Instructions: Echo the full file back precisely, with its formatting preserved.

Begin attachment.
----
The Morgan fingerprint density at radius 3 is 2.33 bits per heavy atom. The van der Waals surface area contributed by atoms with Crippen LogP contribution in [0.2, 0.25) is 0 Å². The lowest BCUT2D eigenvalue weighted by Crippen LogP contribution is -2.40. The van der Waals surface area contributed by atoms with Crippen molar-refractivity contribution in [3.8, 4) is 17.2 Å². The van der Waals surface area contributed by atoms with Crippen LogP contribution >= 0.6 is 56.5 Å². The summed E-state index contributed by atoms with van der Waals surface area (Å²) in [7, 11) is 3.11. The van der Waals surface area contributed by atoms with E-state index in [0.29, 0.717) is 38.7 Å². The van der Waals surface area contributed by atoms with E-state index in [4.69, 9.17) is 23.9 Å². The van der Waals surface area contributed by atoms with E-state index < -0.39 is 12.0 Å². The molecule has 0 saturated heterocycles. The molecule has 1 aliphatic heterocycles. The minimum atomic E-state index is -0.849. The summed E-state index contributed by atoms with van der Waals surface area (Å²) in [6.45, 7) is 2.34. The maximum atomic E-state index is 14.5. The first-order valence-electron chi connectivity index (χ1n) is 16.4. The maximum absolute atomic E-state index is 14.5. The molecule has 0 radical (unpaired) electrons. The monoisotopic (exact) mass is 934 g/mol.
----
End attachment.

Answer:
The Morgan fingerprint density at radius 3 is 2.33 bits per heavy atom. The van der Waals surface area contributed by atoms with Crippen LogP contribution in [0.2, 0.25) is 0 Å². The lowest BCUT2D eigenvalue weighted by Crippen LogP contribution is -2.40. The van der Waals surface area contributed by atoms with Crippen molar-refractivity contribution in [3.8, 4) is 17.2 Å². The van der Waals surface area contributed by atoms with Crippen LogP contribution >= 0.6 is 56.5 Å². The summed E-state index contributed by atoms with van der Waals surface area (Å²) in [7, 11) is 3.11. The van der Waals surface area contributed by atoms with E-state index in [0.29, 0.717) is 38.7 Å². The van der Waals surface area contributed by atoms with E-state index in [4.69, 9.17) is 23.9 Å². The van der Waals surface area contributed by atoms with E-state index < -0.39 is 12.0 Å². The molecule has 0 saturated heterocycles. The molecule has 1 aliphatic heterocycles. The minimum atomic E-state index is -0.849. The summed E-state index contributed by atoms with van der Waals surface area (Å²) in [6.45, 7) is 2.34. The maximum atomic E-state index is 14.5. The first-order valence-electron chi connectivity index (χ1n) is 16.4. The maximum absolute atomic E-state index is 14.5. The molecule has 0 radical (unpaired) electrons. The monoisotopic (exact) mass is 934 g/mol.